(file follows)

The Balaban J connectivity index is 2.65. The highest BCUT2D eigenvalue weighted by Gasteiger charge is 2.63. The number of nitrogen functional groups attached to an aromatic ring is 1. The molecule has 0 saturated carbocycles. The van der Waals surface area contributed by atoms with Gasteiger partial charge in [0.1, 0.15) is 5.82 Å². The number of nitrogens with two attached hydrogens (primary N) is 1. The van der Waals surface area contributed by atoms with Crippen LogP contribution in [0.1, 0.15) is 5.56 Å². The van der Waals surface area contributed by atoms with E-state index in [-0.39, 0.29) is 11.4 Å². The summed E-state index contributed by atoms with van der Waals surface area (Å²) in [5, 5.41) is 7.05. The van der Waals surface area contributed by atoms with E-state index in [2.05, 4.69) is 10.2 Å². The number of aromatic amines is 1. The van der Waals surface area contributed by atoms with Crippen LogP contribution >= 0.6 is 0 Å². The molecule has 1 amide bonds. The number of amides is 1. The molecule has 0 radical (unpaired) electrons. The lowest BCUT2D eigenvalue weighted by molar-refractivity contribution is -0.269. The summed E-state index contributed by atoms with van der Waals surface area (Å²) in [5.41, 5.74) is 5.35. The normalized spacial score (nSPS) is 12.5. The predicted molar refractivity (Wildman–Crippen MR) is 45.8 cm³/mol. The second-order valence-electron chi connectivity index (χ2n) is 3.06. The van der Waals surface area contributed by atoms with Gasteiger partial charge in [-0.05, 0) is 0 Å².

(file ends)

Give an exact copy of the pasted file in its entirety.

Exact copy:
The Balaban J connectivity index is 2.65. The highest BCUT2D eigenvalue weighted by Gasteiger charge is 2.63. The number of nitrogen functional groups attached to an aromatic ring is 1. The molecule has 0 saturated carbocycles. The van der Waals surface area contributed by atoms with Gasteiger partial charge in [0.1, 0.15) is 5.82 Å². The number of nitrogens with two attached hydrogens (primary N) is 1. The van der Waals surface area contributed by atoms with Crippen LogP contribution in [0.1, 0.15) is 5.56 Å². The van der Waals surface area contributed by atoms with E-state index in [-0.39, 0.29) is 11.4 Å². The summed E-state index contributed by atoms with van der Waals surface area (Å²) in [5, 5.41) is 7.05. The van der Waals surface area contributed by atoms with E-state index in [2.05, 4.69) is 10.2 Å². The number of aromatic amines is 1. The van der Waals surface area contributed by atoms with Crippen LogP contribution >= 0.6 is 0 Å². The molecule has 1 amide bonds. The number of amides is 1. The molecule has 0 radical (unpaired) electrons. The lowest BCUT2D eigenvalue weighted by molar-refractivity contribution is -0.269. The summed E-state index contributed by atoms with van der Waals surface area (Å²) in [5.41, 5.74) is 5.35. The normalized spacial score (nSPS) is 12.5. The predicted molar refractivity (Wildman–Crippen MR) is 45.8 cm³/mol. The second-order valence-electron chi connectivity index (χ2n) is 3.06. The van der Waals surface area contributed by atoms with Gasteiger partial charge in [-0.05, 0) is 0 Å².